In a Slate article on print Journalism, Jack Shafer manages to takes some shots at cable news to buttress an argument that yellow journalism is sustainable…
Campbell cites as one reason behind Hearst’s downfall this 1931 observation from Walter Lippmann that yellow journalism is almost impossible to sustain:
When everything is dramatic, nothing is dramatic. When everything is highly spiced, nothing after a while has much flavor. When everything is new and startling, the human mind just ceases to be startled.
Is that really true? The Hearst tradition of making everything dramatic continues to live large on cable TV. It disgorges oceans of yellow journalism each week in both its news and opinion slots. At CNN, Lou Dobbs pushes the tabloid limits of xenophobia and on the network’s sister channel, Headline News, Nancy Grace specializes in unsolved and weird murders. At MSNBC, the recently demoted Rita Cosby mixes a dumber version of Nancy Grace with whatever trash she can fish off the wires. With the exception of Brit Hume’s program, Fox glows an incandescent yellow at most opportunities.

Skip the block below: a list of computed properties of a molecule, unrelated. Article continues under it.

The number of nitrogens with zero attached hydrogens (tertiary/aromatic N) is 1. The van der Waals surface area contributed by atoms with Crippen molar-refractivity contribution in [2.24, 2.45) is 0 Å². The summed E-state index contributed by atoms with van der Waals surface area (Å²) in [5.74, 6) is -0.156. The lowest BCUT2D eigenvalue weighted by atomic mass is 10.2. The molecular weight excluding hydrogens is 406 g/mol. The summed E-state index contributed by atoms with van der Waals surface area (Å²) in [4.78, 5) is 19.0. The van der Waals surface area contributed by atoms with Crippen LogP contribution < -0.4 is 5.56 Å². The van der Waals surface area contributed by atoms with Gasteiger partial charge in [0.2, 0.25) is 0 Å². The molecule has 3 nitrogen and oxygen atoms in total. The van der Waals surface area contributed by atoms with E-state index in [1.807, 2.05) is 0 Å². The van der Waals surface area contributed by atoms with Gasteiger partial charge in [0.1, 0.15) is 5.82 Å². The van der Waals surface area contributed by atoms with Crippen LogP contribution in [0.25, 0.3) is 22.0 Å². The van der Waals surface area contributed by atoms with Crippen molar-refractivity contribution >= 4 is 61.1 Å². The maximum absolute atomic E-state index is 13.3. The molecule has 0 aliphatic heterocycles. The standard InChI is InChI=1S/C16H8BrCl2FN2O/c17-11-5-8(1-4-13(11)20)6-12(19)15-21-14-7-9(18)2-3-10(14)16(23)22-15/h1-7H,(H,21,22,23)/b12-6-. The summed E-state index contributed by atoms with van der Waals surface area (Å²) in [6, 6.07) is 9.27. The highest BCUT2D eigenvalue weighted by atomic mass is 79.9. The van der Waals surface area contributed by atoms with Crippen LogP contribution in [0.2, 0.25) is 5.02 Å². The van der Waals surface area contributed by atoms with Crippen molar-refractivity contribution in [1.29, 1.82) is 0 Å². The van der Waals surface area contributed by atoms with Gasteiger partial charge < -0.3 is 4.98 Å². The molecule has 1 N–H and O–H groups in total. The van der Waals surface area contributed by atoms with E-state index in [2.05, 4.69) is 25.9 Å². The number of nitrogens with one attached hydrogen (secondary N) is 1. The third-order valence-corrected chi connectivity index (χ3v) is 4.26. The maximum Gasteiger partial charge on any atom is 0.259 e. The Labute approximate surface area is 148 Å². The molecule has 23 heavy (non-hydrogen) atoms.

Although the cable news and opinion shows don’t draw very large numbers—The O’Reilly Factor, the most successful, attracts an average audience of 2 million—they inform the mainstream news agenda in a way that Adolph Ochs wouldn’t approve.